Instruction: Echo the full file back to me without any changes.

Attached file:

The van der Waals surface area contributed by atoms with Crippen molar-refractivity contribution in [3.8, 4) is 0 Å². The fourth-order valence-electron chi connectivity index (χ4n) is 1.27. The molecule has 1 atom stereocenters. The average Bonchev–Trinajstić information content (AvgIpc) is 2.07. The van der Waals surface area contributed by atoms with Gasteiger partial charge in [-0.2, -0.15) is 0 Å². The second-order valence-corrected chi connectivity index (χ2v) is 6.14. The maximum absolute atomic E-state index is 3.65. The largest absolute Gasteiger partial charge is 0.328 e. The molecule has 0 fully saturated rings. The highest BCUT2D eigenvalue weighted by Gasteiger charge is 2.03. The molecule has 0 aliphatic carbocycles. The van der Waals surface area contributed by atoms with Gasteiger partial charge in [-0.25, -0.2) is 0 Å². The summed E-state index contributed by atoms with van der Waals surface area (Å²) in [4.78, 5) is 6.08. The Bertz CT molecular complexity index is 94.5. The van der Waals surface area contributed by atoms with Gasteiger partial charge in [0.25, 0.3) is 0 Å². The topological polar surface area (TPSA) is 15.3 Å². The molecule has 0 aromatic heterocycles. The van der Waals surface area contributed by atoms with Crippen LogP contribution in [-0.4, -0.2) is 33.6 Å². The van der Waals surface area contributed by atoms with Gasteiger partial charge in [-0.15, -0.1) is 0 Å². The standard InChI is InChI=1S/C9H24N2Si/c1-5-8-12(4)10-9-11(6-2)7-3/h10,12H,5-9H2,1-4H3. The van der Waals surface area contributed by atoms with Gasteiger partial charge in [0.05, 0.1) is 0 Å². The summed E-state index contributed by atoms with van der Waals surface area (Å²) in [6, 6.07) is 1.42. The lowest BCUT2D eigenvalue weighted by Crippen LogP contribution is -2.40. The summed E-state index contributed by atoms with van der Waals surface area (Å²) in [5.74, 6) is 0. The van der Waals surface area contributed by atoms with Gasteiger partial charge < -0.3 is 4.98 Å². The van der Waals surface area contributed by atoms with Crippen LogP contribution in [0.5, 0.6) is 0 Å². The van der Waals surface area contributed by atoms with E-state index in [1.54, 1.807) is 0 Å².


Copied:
The van der Waals surface area contributed by atoms with Crippen molar-refractivity contribution in [3.8, 4) is 0 Å². The fourth-order valence-electron chi connectivity index (χ4n) is 1.27. The molecule has 1 atom stereocenters. The average Bonchev–Trinajstić information content (AvgIpc) is 2.07. The van der Waals surface area contributed by atoms with Gasteiger partial charge in [-0.2, -0.15) is 0 Å². The second-order valence-corrected chi connectivity index (χ2v) is 6.14. The maximum absolute atomic E-state index is 3.65. The largest absolute Gasteiger partial charge is 0.328 e. The molecule has 0 fully saturated rings. The highest BCUT2D eigenvalue weighted by Gasteiger charge is 2.03. The molecule has 0 aliphatic carbocycles. The van der Waals surface area contributed by atoms with Gasteiger partial charge in [-0.25, -0.2) is 0 Å². The summed E-state index contributed by atoms with van der Waals surface area (Å²) in [4.78, 5) is 6.08. The Bertz CT molecular complexity index is 94.5. The van der Waals surface area contributed by atoms with Gasteiger partial charge in [0.25, 0.3) is 0 Å². The topological polar surface area (TPSA) is 15.3 Å². The molecule has 0 aromatic heterocycles. The van der Waals surface area contributed by atoms with Crippen LogP contribution in [-0.4, -0.2) is 33.6 Å². The van der Waals surface area contributed by atoms with Gasteiger partial charge in [-0.15, -0.1) is 0 Å². The standard InChI is InChI=1S/C9H24N2Si/c1-5-8-12(4)10-9-11(6-2)7-3/h10,12H,5-9H2,1-4H3. The van der Waals surface area contributed by atoms with Gasteiger partial charge in [0.05, 0.1) is 0 Å². The summed E-state index contributed by atoms with van der Waals surface area (Å²) in [6, 6.07) is 1.42. The lowest BCUT2D eigenvalue weighted by Crippen LogP contribution is -2.40. The summed E-state index contributed by atoms with van der Waals surface area (Å²) in [5.74, 6) is 0. The van der Waals surface area contributed by atoms with Gasteiger partial charge < -0.3 is 4.98 Å². The van der Waals surface area contributed by atoms with Crippen LogP contribution in [0.5, 0.6) is 0 Å². The van der Waals surface area contributed by atoms with E-state index in [1.54, 1.807) is 0 Å².